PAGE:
When an individual is cast against type, the results are always interesting. Armando Iannucci has made a reputation as a writer and director of cutting-edge contemporary comedies, from BBC’s “I’m Alan Partridge” to HBO’s “Veep,” and including his Oscar-nominated work as a writer of 2010’s “In the Loop.”

So he may seem an unlikely match for Charles Dickens, but Searchlight’s “The Personal History of David Copperfield” turns out to be a perfect vehicle for him.

“I was re-reading ‘David Copperfield’ about 10 years ago and was struck at how very funny and modern he is,” Iannucci tells Variety about the much-filmed tale. He cast Dev Patel as the title character — again, a piece of casting against type that works very well.

Iannucci and co-writer Simon Blackwell make the work feel up-to-date, not by inserting anachronistic topics or attitudes; the film seems contemporary because it focuses on the characters’ humanity and foibles and because the film is so fast-moving (just under two hours).

Notable Dickens film adaptations include MGM’s 1935 George Cukor-directed “David Copperfield”; David Lean’s versions of “Great Expectations” (1946) and “Oliver Twist” (1948); plus the Carol Reed-helmed film of Lionel Bart’s musical “Oliver!” (1968).

Iannucci appreciates most of the films, but wanted to do something different. “I felt they were mostly reverential about Dickens’ plots and didn’t pay enough attention to his imaginative language, the comedy and the modern sensibilities, so I wanted to emphasize that.”

“I love the David Lean films, they’re wonderfully made, but I think they set the tone” for subsequent Dickens films, he says. “We’ve grown up admiring not Dickens’ work but David Lean’s conception of Dickens: it’s a dark, foggy, claustrophobic view.”

“I wanted to make it bright and colorful and alive, and to engage viewers by saying ‘This book may be 150 years old, but it still talks to you.’ When David is asked to read, he says he can’t: They didn’t have a word for dyslexia, but that’s what he’s talking about.”

Mr. Dick (Hugh Laurie) is usually presented onscreen as a figure of fun. But Iannucci and Laurie wanted to show the man behind the eccentricity. “He’s clearly a bright, empathetic individual who has a mental illness. It’s one of first depictions of mental illness discussed as a mental illness in an English novel.”

They also worked on the title character, to make him less of a passive hero. “In the book,” says Iannucci, “David is the observer and funny things happen all around him. But for a film, he has to be a ball of energy. So we gave Dev a lot of Dickens’ own traits — writing on scraps of paper, and having a dialogue in the mirror. Dickens was a good amateur actor and could mimic people, so we absorbed that for David. As soon as we discovered Dev and Jairaj [Varsani], who plays young David, are both good at doing impressions, we gave them more to do.”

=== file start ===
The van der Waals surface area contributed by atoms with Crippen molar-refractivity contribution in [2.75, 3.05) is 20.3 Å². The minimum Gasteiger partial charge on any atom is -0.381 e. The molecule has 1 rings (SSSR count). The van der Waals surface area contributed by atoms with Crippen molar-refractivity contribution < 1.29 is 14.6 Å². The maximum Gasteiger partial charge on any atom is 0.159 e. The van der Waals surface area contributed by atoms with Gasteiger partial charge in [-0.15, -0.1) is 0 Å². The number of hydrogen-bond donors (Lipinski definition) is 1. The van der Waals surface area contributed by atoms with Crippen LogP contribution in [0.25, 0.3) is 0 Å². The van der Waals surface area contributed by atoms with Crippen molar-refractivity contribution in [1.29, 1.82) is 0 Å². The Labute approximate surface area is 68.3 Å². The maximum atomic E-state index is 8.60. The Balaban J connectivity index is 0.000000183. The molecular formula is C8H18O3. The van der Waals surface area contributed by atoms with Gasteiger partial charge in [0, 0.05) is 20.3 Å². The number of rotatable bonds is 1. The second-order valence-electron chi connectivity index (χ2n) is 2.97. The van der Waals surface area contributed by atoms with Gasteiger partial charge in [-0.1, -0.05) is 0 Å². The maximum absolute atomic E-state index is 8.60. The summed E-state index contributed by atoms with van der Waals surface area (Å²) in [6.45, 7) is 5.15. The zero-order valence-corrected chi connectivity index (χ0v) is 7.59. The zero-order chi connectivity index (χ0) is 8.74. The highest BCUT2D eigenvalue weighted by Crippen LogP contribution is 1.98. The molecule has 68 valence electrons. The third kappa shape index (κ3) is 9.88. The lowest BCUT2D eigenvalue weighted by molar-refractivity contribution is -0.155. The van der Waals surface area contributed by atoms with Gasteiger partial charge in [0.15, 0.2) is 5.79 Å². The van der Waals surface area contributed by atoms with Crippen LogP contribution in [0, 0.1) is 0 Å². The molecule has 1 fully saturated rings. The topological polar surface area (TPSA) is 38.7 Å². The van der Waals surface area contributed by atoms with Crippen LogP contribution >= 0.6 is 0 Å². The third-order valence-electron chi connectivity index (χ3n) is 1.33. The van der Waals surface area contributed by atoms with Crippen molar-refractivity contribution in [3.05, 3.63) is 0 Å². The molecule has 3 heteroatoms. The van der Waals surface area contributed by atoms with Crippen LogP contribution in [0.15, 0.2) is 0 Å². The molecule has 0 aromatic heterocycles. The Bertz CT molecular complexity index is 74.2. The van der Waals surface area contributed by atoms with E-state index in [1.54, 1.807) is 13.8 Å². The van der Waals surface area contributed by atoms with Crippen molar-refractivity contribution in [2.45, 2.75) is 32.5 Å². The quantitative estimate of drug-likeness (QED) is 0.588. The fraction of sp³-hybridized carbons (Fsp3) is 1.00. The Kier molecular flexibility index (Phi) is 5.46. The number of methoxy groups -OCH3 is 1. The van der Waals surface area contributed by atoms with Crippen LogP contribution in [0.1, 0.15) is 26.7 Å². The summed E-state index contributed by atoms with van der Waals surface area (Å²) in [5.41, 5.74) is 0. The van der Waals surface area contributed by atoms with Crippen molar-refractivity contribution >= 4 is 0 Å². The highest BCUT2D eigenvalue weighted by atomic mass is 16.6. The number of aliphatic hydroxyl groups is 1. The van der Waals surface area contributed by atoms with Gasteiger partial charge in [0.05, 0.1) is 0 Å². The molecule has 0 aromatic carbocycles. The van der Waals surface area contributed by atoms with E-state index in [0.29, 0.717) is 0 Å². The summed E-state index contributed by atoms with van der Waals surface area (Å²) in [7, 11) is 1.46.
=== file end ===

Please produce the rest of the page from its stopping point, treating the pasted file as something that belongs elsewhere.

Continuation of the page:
The film has been getting Oscar buzz for the script, performances and below-the-line elements (Christopher Willis’s score, Suzie Harman and Robert Worley’s costumes, Christina Casali’s production design, Zac Nicholson’s cinematography and the editing of Mick Audsley and Peter Lambert).

Iannucci grew up in Glasgow, where he was exposed to diverse entertainment, including the radio production of “A Hitchhiker’s Guide to the Galaxy” which helped him realize “you could do a comedy of ideas, not just gags. I was also a huge fan of Monty Python, Woody Allen and Billy Connelly, and loved the early inventive comedies of Buster Keaton and Charlie Chaplin. Chaplin’s films were all about poverty but funny things happen.”

Iannucci also loved “big” comedies including “Dr. Strangelove” and Terry Gilliam’s “Brazil,” plus novels like Dickens’ “The Old Curiosity Shop.”

He adds, “Those were my inspirations. After I rewatched ‘Time Bandits,’ I realized how much I’ve stolen subconsciously from Terry Gilliam. When you’re impressed by someone’s work, when it’s something you haven’t seen before, it stays with you.”

The new film is likely to stay with people as well.

“I told the cast, ‘Let’s pretend no one ever made a period drama before, so there’s no set of rules on how to make it. Don’t act like you’re in the past; 1840 is your present. It should feel exciting, as people are thinking about the future.”

Referring to his 2017 film “Death of Stalin,” Iannucci says “It was a dark and brutal comedy, so I wanted to do something different and more joyous. I’m glad people feel uplifted when they watch ‘David Copperfield.’ I’ve always found Dickens a very funny writer. People think of him as writing melodramas with fog and child poverty. Which of course he does, but he’s really very funny and modern.”